The Victorian era is credited with the invention of the moustache cup—designed to keep whiskers in place. Of all tea accessories, this one deserves a fresh look
A few weeks ago, on Lounge’s weekly showcase of objects in “Source”, a teapot caught my eye. It was a rounded pot with two spouts to simultaneously pour two cups of tea. A little digging revealed that the two spouts are not a modern invention. In fact, they date back to Victorian times, a period, as it turns out, that was a wonderfully inventive time for teapots. There were the two-spouted, many-spouted, and even a double teapot that looks like it’s standing akimbo.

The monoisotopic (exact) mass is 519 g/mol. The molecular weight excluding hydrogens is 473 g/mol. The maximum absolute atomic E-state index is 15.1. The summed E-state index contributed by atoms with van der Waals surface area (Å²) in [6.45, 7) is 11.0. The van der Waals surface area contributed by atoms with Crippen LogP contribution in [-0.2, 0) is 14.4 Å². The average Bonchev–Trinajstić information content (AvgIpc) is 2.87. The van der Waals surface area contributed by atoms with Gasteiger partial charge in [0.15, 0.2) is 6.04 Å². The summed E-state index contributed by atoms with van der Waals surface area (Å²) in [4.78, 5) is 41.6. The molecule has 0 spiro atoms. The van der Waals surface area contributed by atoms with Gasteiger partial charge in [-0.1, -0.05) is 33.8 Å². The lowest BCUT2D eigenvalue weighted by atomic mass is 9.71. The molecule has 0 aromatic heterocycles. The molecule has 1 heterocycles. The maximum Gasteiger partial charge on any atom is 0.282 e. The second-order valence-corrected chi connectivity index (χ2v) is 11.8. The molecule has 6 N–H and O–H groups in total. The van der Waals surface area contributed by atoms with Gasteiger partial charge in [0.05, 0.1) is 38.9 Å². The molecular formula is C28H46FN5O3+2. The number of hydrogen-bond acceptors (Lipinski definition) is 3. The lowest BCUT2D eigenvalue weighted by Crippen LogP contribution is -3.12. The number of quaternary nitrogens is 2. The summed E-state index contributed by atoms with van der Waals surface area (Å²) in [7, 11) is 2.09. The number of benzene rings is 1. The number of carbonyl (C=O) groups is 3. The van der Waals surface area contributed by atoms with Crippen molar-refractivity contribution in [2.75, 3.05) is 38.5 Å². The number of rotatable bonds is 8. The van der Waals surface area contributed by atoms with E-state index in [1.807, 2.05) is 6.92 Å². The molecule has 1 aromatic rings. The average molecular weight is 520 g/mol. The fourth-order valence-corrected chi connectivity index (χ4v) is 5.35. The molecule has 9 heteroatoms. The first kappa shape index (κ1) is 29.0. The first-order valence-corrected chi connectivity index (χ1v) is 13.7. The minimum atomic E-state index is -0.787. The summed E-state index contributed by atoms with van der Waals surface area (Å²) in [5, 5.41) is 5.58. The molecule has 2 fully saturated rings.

The teacup was not far behind. The Victorian era is credited with the invention of the moustache cup—designed to keep whiskers in place. Of all tea accessories, I do think this one deserves a fresh look. I first heard about the moustache cup from historian Romita Ray, who was researching the visual cultures of tea in colonial and modern India. From the outside, it looks like a regular porcelain tea cup. Look from above, however, and you will see a little ledge. Ray points out that the ledge is designed like the contours of a moustache, lest anyone doubt its intended purpose. Someone else described it as “an adult sippy cup” but I think that does it a great disservice. The moustache cup dates back to the 1860s, its invention credited to Harvey Adams, a potter from Stoke-on-Trent, Staffordshire, UK. This is the home of ceramic pottery, master potters and legendary Victorian-era factories like Wedgwood, Minton and Spode. Adams, the son of a potter, has been described as “a local councillor, radical non-conformist, innovator and inventor of the ‘moustache cup’”. The story goes that the moustache cup became so popular that Adams made his fortune with it and retired early. For, the Victorian era ushered in the golden age of he moustache. Gentlemanly glory lay in waxed, combed and sculpted whiskers. Ray says the moustache signalled manliness and power. In fact, between 1860-1916, the British army mandated that every soldier sport a moustache. Command 1695 of the King’s Regulations and Orders for the Army said: “The hair of the head will be kept short. The chin and the under lip will be shaved, but not the upper lip….” Was this to keep up with the moustachioed natives in India, as some sources indicate? Whatever the reason, the moustache had come to stay, in the army and in civil society. And here was a cup that would allow a gentleman to enjoy his tea without ruining his handiwork. No more fear of staining a moustache or, worse, having the wax melt and drip, leaving a flopping mass of face hair. Over the years, however, it fell into disuse. I ask Indi Khanna, a veteran tea planter who sports a great handlebar, about dealing with tea behind a moustache. “No problem drinking tea,” he says, “barring the fact that by the time I am through with my first cup, my moustache tends to droop, with the ends dripping like a thawing icicle hanging from the eaves.” He adds that tackling toast with butter and marmalade is a bigger nuisance. Maybe Harvey Adams thought so too.